This post was originally published on July 28, 2015 and updated on May 5, 2020.
Mom was right about many things: She may have told you to brush your teeth to prevent cavities and to leave the dog alone when he’s eating. But mom also passed on some tall tales, such as don’t swim for 30 minutes after you eat and that saturated fat causes heart disease. If you’re trying to instill heart-healthy eating habits in your children, we’ve compiled a list of truths that may surprise you. The latest research, still causing shock waves across continents, reveals that what your mom (and doctor) may have told you about heart health was never based on scientifically proven facts.
Truths about heart health
- Trans fats DO increase the risk of cardiovascular disease: There’s a very good reason partially hydrogenated oils are being phased out of the human food supply. Trans fats, the by-product of this industrially created fat, increases your LDL level which contributes to plaque formation in your arteries. It’s getting easier to avoid trans fats, if you pay attention.
- Saturated fats DO NOT increase your risk of heart disease: Your mom told you to limit your butter and egg consumption based on 1950s and 1960s research that is now considered outdated and flawed. Healthy saturated fats, such as those found in avocados, nuts and Malaysian sustainable palm oil can be enjoyed in moderation.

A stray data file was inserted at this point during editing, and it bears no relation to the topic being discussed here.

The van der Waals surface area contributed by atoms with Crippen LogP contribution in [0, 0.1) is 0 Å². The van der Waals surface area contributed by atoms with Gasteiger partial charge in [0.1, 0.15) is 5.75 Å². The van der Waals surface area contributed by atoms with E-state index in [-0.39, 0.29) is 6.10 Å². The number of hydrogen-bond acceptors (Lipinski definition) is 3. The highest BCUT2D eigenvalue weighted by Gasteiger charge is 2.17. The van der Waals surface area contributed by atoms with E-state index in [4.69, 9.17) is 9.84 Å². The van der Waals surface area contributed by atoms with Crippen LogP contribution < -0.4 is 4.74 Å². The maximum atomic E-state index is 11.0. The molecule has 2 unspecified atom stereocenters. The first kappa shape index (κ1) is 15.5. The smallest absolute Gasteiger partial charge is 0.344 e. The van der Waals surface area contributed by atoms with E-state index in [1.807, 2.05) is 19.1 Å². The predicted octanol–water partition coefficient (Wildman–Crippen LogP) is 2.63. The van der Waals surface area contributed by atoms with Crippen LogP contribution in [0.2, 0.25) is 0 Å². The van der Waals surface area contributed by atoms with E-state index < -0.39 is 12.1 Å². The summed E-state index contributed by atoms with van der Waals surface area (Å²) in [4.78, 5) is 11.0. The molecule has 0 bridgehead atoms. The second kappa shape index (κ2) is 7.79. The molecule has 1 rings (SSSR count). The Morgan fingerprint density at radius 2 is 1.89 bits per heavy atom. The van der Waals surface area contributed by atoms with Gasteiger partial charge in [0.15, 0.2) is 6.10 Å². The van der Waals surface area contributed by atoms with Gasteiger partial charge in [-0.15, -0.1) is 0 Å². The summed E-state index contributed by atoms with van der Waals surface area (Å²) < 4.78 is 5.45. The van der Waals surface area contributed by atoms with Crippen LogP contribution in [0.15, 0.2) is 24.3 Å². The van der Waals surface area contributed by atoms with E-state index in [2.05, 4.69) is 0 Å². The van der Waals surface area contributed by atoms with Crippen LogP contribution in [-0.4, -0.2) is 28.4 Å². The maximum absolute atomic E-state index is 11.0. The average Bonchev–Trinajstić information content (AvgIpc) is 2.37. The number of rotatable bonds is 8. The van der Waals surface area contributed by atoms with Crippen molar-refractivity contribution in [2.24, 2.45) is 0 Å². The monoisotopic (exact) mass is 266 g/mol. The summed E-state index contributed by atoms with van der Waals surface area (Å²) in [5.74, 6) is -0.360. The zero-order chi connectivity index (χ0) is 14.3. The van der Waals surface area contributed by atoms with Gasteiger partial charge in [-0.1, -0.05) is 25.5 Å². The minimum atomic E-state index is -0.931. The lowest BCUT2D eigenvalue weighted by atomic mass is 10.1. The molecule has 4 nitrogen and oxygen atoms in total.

- You don’t need to obsess about dietary cholesterol: Low-cholesterol and low-fat diets were a major trend, but we now know that eating high-cholesterol foods doesn’t necessary raise the cholesterol levels in your body. Further, our low-fat obsession appears to have had no impact on heart disease rates. Jonny Bowden, author of The Great Cholesterol Myth, says: “Everything that we have been told about saturated fat and cholesterol is a bold-faced lie.” Even the FDA no longer considers cholesterol a “nutrient of concern” because there is no evidence that it causes heart disease.
- A heart-healthy diet involves limiting processed carbohydrates and added sugars: Breads, pastas and many of our other favorite carb-filled low-fat foods aren’t doing our hearts any favors. Our body converts them to sugar which causes dangerous inflammation.
Soon the FDA will be updating the Nutrition Facts label on our food products requiring manufacturers to disclose sugars added during processing. They’ll also be removing the “Calories from Fat” listing. This will help our kids learn the truth about healthy eating.
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